With Friends Like These…

The United States has a long and ugly history of spying on its own citizens. Last week, as the surviving members of a daring 1971 operation to expose FBI dirty tricks finally went public, revelations about present day NSA spying continued to mount. A tour through some of the art inspired by America’s obsession with enemies-within.

||Angela Davis in a still image from the documentary Black Power Mixtape

Wake up - Rage Against The Machine

Rage Against the Machine, “Wake Up“ (1992), which quotes a 1968 COINTELPRO memo about Martin Luther King Jr.

One of the drawbacks to studying the past is that mass emotions such as fear zip away so fast in the rear mirror. That’s how autodidact historiographer Dan Carlin describes it in his Hardcore History podcast about Red Scares and repression. In hindsight, a Communist coup in Washington seems like a silly thing for 1950s Congressional committees to have obsessed over, but how confident can anyone be that given the same conditions we wouldn’t also have been sucked in? Carlin helps us think about it by fantasizing of a drug that could induce, say, a Fear Level #9 in researchers trying to understand some bygone episode of social panic and reactionary excess.

Fortunately we have the nearest thing in the tracings left by the skittering, seismographic needle of culture. On the postwar FBI’s fixation on the enemy-within there are, of course, several key nonfiction books and documentaries. But it’s from movies, novels, artworks, poems, and songs that you can contract a truly first-rate second-hand case of that era’s fevers and night sweats, and with luck maybe a nose for the successor pathogens that circulate in today’s body politic.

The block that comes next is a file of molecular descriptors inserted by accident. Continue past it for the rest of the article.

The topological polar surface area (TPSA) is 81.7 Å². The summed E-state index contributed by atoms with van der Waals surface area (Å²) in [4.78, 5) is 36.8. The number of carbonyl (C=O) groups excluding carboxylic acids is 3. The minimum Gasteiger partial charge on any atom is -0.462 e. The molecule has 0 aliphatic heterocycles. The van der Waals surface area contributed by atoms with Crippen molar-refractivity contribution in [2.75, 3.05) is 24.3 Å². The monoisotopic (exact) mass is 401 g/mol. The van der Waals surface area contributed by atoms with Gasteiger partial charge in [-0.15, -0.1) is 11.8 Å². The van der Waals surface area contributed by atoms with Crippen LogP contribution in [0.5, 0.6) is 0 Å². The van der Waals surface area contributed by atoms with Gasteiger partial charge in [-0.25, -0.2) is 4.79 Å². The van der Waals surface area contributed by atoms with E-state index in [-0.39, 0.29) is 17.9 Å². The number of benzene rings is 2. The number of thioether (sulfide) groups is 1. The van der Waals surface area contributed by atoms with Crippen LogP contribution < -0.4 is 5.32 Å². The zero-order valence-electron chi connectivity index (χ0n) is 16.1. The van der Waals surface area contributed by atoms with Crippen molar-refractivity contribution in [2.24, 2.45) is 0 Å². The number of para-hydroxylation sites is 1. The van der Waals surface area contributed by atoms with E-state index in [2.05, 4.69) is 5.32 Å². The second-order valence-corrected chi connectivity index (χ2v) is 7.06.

The confluence of two news events this month, plus Martin Luther King Day this week, are a reminder of the health benefits of an occasional inoculating dose of such historical sickness:

(a) Barack Obama’s announcement on Friday of the most gingerly of reforms to the data-mining operations of the U.S. National Security Administration;

and (b) the coming out of the surviving members of the academic activist trio who in 1971 broke into an FBI office in Media, Pennsylvania, and then leaked the documents they found that exposed J. Edgar Hoover’s 15-year COINTELPRO campaign of surveillance and “dirty tricks” against domestic political activists and counterculture figures. The burglary helped lead to the mid-’70s Church Committee inquiry, which forced an at-least-cosmetic overhaul of U.S. intelligence operations.

As Margaret Talbot tallied in The New Yorker, there are ample parallels with current leaker-in-exile Edward Snowden’s unmasking of the NSA’s large-scale monitoring of civilian communications. But the difference is that public outrage stands barely at a low hum. No one, as Obama’s speech Friday confirmed, should expect a Church Committee 2.0.